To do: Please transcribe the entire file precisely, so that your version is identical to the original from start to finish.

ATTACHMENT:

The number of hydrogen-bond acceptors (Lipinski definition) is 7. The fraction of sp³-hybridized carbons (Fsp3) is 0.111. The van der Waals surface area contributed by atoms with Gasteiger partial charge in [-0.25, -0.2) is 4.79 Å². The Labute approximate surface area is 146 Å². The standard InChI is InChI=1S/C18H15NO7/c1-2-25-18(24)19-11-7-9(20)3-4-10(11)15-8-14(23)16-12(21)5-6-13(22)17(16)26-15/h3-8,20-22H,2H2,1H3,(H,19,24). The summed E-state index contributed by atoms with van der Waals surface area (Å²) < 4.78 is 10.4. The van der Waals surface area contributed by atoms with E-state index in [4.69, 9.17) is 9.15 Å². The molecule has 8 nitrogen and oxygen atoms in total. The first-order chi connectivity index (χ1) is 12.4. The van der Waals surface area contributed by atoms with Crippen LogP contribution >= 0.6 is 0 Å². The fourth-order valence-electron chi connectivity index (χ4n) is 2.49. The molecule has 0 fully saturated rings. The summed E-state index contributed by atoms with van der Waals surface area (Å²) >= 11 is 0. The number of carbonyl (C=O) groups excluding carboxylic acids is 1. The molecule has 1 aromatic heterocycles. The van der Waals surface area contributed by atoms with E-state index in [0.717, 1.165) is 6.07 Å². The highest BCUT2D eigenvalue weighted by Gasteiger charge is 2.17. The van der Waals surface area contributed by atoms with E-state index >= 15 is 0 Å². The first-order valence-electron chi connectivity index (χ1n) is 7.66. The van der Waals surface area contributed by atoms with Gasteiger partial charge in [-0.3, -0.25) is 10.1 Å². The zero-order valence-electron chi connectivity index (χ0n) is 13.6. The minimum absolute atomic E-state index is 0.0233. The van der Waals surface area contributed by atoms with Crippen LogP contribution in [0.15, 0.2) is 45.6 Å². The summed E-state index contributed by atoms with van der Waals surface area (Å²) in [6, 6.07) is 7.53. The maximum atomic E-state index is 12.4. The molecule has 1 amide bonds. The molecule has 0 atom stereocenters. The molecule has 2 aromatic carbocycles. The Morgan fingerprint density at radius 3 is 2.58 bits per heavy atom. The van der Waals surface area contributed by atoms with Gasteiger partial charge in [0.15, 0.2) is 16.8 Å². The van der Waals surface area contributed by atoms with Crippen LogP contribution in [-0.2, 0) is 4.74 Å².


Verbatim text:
The number of hydrogen-bond acceptors (Lipinski definition) is 7. The fraction of sp³-hybridized carbons (Fsp3) is 0.111. The van der Waals surface area contributed by atoms with Gasteiger partial charge in [-0.25, -0.2) is 4.79 Å². The Labute approximate surface area is 146 Å². The standard InChI is InChI=1S/C18H15NO7/c1-2-25-18(24)19-11-7-9(20)3-4-10(11)15-8-14(23)16-12(21)5-6-13(22)17(16)26-15/h3-8,20-22H,2H2,1H3,(H,19,24). The summed E-state index contributed by atoms with van der Waals surface area (Å²) < 4.78 is 10.4. The van der Waals surface area contributed by atoms with E-state index in [4.69, 9.17) is 9.15 Å². The molecule has 8 nitrogen and oxygen atoms in total. The first-order chi connectivity index (χ1) is 12.4. The van der Waals surface area contributed by atoms with Crippen LogP contribution >= 0.6 is 0 Å². The fourth-order valence-electron chi connectivity index (χ4n) is 2.49. The molecule has 0 fully saturated rings. The summed E-state index contributed by atoms with van der Waals surface area (Å²) >= 11 is 0. The number of carbonyl (C=O) groups excluding carboxylic acids is 1. The molecule has 1 aromatic heterocycles. The van der Waals surface area contributed by atoms with E-state index in [0.717, 1.165) is 6.07 Å². The highest BCUT2D eigenvalue weighted by Gasteiger charge is 2.17. The van der Waals surface area contributed by atoms with E-state index >= 15 is 0 Å². The first-order valence-electron chi connectivity index (χ1n) is 7.66. The van der Waals surface area contributed by atoms with Gasteiger partial charge in [-0.3, -0.25) is 10.1 Å². The zero-order valence-electron chi connectivity index (χ0n) is 13.6. The minimum absolute atomic E-state index is 0.0233. The van der Waals surface area contributed by atoms with Crippen LogP contribution in [0.15, 0.2) is 45.6 Å². The summed E-state index contributed by atoms with van der Waals surface area (Å²) in [6, 6.07) is 7.53. The maximum atomic E-state index is 12.4. The molecule has 1 amide bonds. The molecule has 0 atom stereocenters. The molecule has 2 aromatic carbocycles. The Morgan fingerprint density at radius 3 is 2.58 bits per heavy atom. The van der Waals surface area contributed by atoms with Gasteiger partial charge in [0.15, 0.2) is 16.8 Å². The van der Waals surface area contributed by atoms with Crippen LogP contribution in [-0.2, 0) is 4.74 Å².